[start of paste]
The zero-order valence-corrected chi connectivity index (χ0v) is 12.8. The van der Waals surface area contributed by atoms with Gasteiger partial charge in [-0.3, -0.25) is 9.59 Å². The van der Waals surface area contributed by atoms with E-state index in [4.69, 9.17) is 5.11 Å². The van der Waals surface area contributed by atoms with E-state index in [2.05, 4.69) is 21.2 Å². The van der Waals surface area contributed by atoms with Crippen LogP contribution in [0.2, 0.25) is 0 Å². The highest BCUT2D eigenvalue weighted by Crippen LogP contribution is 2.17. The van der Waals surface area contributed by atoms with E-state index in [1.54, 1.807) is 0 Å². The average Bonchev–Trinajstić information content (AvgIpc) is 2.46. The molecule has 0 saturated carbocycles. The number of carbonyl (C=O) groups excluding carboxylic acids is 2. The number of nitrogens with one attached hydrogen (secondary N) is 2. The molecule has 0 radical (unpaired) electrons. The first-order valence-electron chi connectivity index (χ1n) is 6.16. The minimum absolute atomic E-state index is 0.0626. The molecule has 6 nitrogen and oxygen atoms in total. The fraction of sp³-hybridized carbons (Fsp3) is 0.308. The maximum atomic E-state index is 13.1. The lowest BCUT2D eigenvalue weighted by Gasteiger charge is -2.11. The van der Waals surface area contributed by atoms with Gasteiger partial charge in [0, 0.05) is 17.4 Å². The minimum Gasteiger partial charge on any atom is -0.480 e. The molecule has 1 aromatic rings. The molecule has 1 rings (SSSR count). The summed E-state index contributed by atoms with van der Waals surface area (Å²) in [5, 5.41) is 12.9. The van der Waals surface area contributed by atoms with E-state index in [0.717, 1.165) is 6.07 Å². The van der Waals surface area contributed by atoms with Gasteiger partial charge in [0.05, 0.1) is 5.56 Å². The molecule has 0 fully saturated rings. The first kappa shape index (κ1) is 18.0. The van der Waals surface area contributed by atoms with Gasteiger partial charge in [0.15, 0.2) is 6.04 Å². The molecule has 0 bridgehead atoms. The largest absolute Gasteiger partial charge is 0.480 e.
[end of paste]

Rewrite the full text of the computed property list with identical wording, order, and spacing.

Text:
The zero-order valence-corrected chi connectivity index (χ0v) is 12.8. The van der Waals surface area contributed by atoms with Gasteiger partial charge in [-0.3, -0.25) is 9.59 Å². The van der Waals surface area contributed by atoms with E-state index in [4.69, 9.17) is 5.11 Å². The van der Waals surface area contributed by atoms with E-state index in [2.05, 4.69) is 21.2 Å². The van der Waals surface area contributed by atoms with Crippen LogP contribution in [0.2, 0.25) is 0 Å². The highest BCUT2D eigenvalue weighted by Crippen LogP contribution is 2.17. The van der Waals surface area contributed by atoms with E-state index in [1.54, 1.807) is 0 Å². The average Bonchev–Trinajstić information content (AvgIpc) is 2.46. The molecule has 0 saturated carbocycles. The number of carbonyl (C=O) groups excluding carboxylic acids is 2. The number of nitrogens with one attached hydrogen (secondary N) is 2. The molecule has 0 radical (unpaired) electrons. The first-order valence-electron chi connectivity index (χ1n) is 6.16. The minimum absolute atomic E-state index is 0.0626. The molecule has 6 nitrogen and oxygen atoms in total. The fraction of sp³-hybridized carbons (Fsp3) is 0.308. The maximum atomic E-state index is 13.1. The lowest BCUT2D eigenvalue weighted by Gasteiger charge is -2.11. The van der Waals surface area contributed by atoms with Gasteiger partial charge in [0, 0.05) is 17.4 Å². The minimum Gasteiger partial charge on any atom is -0.480 e. The molecule has 1 aromatic rings. The molecule has 1 rings (SSSR count). The summed E-state index contributed by atoms with van der Waals surface area (Å²) in [5, 5.41) is 12.9. The van der Waals surface area contributed by atoms with E-state index in [0.717, 1.165) is 6.07 Å². The van der Waals surface area contributed by atoms with Gasteiger partial charge in [0.05, 0.1) is 5.56 Å². The molecule has 0 fully saturated rings. The first kappa shape index (κ1) is 18.0. The van der Waals surface area contributed by atoms with Gasteiger partial charge in [0.15, 0.2) is 6.04 Å². The molecule has 0 bridgehead atoms. The largest absolute Gasteiger partial charge is 0.480 e.